# Section 1.4: Problem 2 Solution

Working problems is a crucial part of learning mathematics. No one can learn... merely by poring over the definitions, theorems, and examples that are worked out in the text. One must work part of it out for oneself. To provide that opportunity is the purpose of the exercises.
James R. Munkres
Obviously $(A_{3}\rightarrow\wedge A_{4})$ is not a wff. But prove that it is not a wff.
It has 6 symbols (see Exercise 2, Section 1.1). :) Actually, we can put it more formally. The function defined in the example on p.43 specifies the length of any wff. If $\overline{h}(\alpha)=6$ , then either and $\overline{h}(\beta)=3$ , or $\alpha=(\gamma\wedge\delta)$ and $\overline{h}(\gamma)+\overline{h}(\delta)=3$ . At the same time, the formulas for $\overline{h}$ ensure that each value of $\overline{h}$ is either $1$ or at least $4$ . Hence, neither case is possible.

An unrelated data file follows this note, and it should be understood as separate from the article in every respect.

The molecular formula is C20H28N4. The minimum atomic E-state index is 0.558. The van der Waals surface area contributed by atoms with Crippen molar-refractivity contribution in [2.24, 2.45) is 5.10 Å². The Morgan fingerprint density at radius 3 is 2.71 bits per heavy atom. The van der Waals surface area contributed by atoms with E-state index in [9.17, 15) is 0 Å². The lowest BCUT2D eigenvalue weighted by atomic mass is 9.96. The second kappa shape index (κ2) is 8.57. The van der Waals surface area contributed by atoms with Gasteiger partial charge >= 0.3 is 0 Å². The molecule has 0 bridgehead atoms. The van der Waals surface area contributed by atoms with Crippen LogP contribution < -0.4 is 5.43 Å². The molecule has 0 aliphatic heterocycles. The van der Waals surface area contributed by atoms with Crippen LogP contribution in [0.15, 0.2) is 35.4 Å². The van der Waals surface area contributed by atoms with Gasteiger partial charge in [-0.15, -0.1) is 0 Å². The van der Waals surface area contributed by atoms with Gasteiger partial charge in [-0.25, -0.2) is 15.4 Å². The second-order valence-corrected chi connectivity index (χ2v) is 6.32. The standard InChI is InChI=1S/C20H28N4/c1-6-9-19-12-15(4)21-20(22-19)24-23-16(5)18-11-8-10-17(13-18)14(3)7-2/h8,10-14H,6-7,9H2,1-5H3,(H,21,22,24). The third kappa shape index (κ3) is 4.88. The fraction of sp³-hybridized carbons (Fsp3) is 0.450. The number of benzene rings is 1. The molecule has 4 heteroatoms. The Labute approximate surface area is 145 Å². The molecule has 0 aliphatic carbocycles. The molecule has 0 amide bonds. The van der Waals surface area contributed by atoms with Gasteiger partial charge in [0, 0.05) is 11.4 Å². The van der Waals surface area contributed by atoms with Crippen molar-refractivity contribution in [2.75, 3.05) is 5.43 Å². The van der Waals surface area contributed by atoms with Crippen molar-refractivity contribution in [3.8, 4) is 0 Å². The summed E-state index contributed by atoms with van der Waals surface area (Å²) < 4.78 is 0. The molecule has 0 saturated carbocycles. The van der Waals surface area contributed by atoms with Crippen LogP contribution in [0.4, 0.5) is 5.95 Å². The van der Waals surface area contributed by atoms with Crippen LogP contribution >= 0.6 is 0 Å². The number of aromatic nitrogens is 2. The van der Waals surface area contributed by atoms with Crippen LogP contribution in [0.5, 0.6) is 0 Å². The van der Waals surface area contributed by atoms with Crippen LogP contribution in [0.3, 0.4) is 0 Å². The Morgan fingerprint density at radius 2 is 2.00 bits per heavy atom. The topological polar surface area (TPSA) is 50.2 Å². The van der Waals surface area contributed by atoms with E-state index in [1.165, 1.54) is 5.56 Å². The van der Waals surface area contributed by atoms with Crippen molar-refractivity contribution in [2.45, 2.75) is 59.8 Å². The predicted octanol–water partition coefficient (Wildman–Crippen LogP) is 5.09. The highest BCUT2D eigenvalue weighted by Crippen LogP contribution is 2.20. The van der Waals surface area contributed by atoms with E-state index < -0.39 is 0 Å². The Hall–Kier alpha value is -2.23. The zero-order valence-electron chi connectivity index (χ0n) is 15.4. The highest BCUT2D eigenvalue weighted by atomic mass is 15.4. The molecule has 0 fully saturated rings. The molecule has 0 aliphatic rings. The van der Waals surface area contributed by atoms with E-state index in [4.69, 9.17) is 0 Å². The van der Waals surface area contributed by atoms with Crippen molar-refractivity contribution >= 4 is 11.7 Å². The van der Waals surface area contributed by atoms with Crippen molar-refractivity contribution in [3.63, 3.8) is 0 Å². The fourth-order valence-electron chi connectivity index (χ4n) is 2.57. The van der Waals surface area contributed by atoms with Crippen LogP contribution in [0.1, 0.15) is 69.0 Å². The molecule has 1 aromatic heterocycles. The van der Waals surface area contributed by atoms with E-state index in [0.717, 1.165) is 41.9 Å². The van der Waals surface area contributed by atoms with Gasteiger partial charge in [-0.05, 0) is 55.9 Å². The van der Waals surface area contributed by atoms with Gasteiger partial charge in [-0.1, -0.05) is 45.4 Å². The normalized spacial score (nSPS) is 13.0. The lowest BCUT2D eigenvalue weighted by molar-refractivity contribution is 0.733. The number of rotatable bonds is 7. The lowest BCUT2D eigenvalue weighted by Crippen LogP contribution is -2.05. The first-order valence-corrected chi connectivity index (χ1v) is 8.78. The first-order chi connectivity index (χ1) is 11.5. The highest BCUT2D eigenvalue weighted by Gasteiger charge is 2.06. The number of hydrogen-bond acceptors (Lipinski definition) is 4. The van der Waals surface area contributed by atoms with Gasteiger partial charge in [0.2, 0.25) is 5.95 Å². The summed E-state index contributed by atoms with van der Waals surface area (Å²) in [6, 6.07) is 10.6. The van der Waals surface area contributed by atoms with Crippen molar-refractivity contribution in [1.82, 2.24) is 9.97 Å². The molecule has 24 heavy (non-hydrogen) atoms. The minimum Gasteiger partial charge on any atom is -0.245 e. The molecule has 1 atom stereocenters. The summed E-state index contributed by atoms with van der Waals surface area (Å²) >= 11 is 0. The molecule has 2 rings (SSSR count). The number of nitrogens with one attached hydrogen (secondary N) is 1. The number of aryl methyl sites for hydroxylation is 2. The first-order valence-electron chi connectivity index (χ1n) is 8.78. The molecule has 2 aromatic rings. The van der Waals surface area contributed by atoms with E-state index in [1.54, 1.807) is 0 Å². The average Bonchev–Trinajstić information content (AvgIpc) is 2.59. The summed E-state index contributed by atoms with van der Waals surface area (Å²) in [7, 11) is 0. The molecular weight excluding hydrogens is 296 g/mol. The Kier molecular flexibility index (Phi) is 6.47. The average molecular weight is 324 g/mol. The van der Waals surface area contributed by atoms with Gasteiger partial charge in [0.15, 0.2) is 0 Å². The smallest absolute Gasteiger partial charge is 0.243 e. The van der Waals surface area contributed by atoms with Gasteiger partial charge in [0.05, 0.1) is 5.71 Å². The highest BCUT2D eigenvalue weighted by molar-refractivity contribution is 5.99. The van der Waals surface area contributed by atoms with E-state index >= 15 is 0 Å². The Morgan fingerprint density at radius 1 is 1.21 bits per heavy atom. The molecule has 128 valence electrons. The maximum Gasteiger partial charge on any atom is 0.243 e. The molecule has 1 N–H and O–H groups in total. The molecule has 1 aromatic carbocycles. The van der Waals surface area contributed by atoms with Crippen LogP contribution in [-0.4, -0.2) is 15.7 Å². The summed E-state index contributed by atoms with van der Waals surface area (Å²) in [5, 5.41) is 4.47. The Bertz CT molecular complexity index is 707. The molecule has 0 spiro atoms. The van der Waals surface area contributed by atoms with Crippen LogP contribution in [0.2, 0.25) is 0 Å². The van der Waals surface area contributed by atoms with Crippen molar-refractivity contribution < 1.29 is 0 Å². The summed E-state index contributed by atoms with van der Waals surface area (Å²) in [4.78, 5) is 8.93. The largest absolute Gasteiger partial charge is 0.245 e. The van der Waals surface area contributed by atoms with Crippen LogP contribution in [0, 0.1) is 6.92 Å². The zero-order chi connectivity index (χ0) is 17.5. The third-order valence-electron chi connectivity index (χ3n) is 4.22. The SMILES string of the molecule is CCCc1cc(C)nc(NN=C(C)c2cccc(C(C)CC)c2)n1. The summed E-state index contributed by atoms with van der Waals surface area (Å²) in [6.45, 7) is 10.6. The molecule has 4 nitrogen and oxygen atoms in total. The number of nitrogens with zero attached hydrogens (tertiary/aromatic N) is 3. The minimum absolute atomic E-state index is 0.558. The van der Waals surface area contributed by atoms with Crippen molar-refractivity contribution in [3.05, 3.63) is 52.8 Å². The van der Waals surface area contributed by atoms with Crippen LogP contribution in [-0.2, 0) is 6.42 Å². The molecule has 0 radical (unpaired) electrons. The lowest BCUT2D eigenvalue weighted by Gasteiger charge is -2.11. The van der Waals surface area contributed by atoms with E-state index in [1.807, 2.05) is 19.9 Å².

Another way to prove the statement, is to prove by induction that the combination of symbols $\rightarrow\wedge$ is not possible in any wff. This is easily shown by induction together with the statement that no wff can start or end with a binary connective symbol.
Yet another way to show this is to prove that in any wff the number of pairs of parentheses equals the number of connective symbols. This is true for sentence symbols, and each building operation adds exactly one connective symbol and one pair of parentheses. See also Exercise 4, Section 1.3.